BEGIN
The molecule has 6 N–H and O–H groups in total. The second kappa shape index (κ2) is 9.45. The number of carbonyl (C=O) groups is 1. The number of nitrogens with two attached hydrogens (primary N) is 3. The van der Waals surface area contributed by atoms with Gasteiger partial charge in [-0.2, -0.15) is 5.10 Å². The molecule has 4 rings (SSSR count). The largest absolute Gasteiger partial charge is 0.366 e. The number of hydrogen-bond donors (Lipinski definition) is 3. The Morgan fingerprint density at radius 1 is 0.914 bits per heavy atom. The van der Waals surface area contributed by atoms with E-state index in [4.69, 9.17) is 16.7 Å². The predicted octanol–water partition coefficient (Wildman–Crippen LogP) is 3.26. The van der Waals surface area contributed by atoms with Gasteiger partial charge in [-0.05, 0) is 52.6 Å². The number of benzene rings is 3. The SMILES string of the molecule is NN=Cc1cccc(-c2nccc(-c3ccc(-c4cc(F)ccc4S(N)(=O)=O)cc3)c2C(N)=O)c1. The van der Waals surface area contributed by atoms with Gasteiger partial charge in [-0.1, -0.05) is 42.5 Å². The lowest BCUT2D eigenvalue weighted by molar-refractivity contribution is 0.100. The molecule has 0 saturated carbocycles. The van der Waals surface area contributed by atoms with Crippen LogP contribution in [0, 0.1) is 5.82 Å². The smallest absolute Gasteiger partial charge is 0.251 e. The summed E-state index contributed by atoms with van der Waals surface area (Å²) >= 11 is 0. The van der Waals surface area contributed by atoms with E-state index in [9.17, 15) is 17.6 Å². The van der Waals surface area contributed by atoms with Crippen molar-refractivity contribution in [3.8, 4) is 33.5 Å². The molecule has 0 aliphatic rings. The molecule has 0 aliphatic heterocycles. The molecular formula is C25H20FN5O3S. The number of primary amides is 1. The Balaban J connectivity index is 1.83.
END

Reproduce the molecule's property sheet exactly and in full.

The molecule has 6 N–H and O–H groups in total. The second kappa shape index (κ2) is 9.45. The number of carbonyl (C=O) groups is 1. The number of nitrogens with two attached hydrogens (primary N) is 3. The van der Waals surface area contributed by atoms with Gasteiger partial charge in [-0.2, -0.15) is 5.10 Å². The molecule has 4 rings (SSSR count). The largest absolute Gasteiger partial charge is 0.366 e. The number of hydrogen-bond donors (Lipinski definition) is 3. The Morgan fingerprint density at radius 1 is 0.914 bits per heavy atom. The van der Waals surface area contributed by atoms with E-state index in [4.69, 9.17) is 16.7 Å². The predicted octanol–water partition coefficient (Wildman–Crippen LogP) is 3.26. The van der Waals surface area contributed by atoms with Gasteiger partial charge in [-0.05, 0) is 52.6 Å². The number of benzene rings is 3. The SMILES string of the molecule is NN=Cc1cccc(-c2nccc(-c3ccc(-c4cc(F)ccc4S(N)(=O)=O)cc3)c2C(N)=O)c1. The van der Waals surface area contributed by atoms with Gasteiger partial charge in [-0.1, -0.05) is 42.5 Å². The lowest BCUT2D eigenvalue weighted by molar-refractivity contribution is 0.100. The molecule has 0 saturated carbocycles. The van der Waals surface area contributed by atoms with Crippen LogP contribution in [0, 0.1) is 5.82 Å². The smallest absolute Gasteiger partial charge is 0.251 e. The summed E-state index contributed by atoms with van der Waals surface area (Å²) >= 11 is 0. The van der Waals surface area contributed by atoms with E-state index in [9.17, 15) is 17.6 Å². The van der Waals surface area contributed by atoms with Crippen molar-refractivity contribution in [3.8, 4) is 33.5 Å². The molecule has 0 aliphatic rings. The molecule has 0 aliphatic heterocycles. The molecular formula is C25H20FN5O3S. The number of primary amides is 1. The Balaban J connectivity index is 1.83.